Black Lives Matter sign held above a crowd of protestors in Uptown Charlotte. Photo by Casey Hendrickson.
Casey Hendrickson Photography

Anti-racism resources

As our nation and community face unprecedented stresses and strains when it comes to racial justice and equity, The Mint Museum believes art can (and should) be a catalyst for critical community conversations—and ultimately, change. As an institution, we’re committed to confronting persistent issues to build a foundation for progress. And for many of our staff, from those on senior leadership to part-time employees, this process started with self-education.

Below is a sampling of some of the key books, films, podcasts, influencers and organizations that Mint staff have found enlightening as we endeavor to change our perspective and effect change. Joyce Weaver, the Mint’s Director of Library & Archives, has put together a more extensive resource list that’s accessible through the Mint’s wiki page, which has been compiled over months and will be continually added to. The Mint is committed to looking both internally at changes we can make as an institution and externally to community conversations and efforts that we can be a part of. We hope these resources can be touchstones to start conversations and begin the process of healing and understanding.

Books & worthy reads

As society grapples with unrest around racism and protest, books about black artists and black history shine a spotlight on the struggles and accomplishments of black Americans throughout history. These are suggested novels and nonfiction to read for a better understanding of racism in America.

Graphic of books in a stack. Text: "Books Mint staff are reading right now." Click to read the article.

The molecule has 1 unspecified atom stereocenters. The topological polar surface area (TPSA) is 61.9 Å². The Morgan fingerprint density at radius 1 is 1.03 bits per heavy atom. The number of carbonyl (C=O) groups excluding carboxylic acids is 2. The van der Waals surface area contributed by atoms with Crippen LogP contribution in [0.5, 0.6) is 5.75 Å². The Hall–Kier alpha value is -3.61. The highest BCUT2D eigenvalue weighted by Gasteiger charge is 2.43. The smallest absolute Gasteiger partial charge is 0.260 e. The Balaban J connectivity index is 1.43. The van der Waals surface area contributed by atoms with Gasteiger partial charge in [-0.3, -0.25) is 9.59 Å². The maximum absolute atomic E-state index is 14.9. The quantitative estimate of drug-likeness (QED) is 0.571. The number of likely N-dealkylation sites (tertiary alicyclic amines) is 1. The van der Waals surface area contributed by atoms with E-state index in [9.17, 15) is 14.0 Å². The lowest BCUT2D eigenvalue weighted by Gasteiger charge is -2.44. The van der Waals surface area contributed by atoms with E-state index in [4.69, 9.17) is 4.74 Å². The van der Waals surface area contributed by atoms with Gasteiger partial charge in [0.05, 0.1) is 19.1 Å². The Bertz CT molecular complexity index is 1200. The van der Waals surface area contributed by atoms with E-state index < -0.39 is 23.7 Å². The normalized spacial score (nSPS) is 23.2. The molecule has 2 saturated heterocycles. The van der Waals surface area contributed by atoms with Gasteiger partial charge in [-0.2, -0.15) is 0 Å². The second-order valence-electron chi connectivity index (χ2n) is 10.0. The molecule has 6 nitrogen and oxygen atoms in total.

Graphic of books in a stack. Text: "Art books on protest, racism, and Black artists." Click to read the article.
Photo of Jen Cousar, Graphic Designer. Text: "As a white person,'So You Want to Talk About Race' by Ijeoma Oluo is exactly the book I should and need to be reading right now to educate myself." Photo by Richard Israel Photography.

Films & documentaries

The Mint Museum believes in helping bridge conversations about racial identity and history—especially some of the lesser-known events and people—that have shaped our society. These TV series, videos and movies are stories of heroes, antagonists, protest, artists and collaborators that we hope inspire cultural understanding.

Graphic of a hand holding a television remote. Text: "Staff-recommended films, shows, and videos on racial identity and justice." Click to read the article.
Photo of Rubie Britt-Height, Director of Community Relations, Text: "Just Mercy is a great film to really get a sense of what systemic racism looks like in America, particularly relative to innocent African-American men being falsely accused, sentenced, and put on death row." Photo by Richard Israel Photography.

Resources for raising anti-racist kids

Studies show that, while we like to think kids are born “color blind” to race, they actually notice differences like skin tone from an early age. With this in mind, it’s up to parents to steadily explain what race does and doesn’t mean, and teach kids the positive power of diversity. Here are some resources, recommended by Mint staff, to help you begin the unraveling process—and start rebuilding.

Graphic of a child reading a book. Text: "Books for children." Click to read the article.
Graphic of a father holding a child. Text: "For kids & parents." Click to read the article.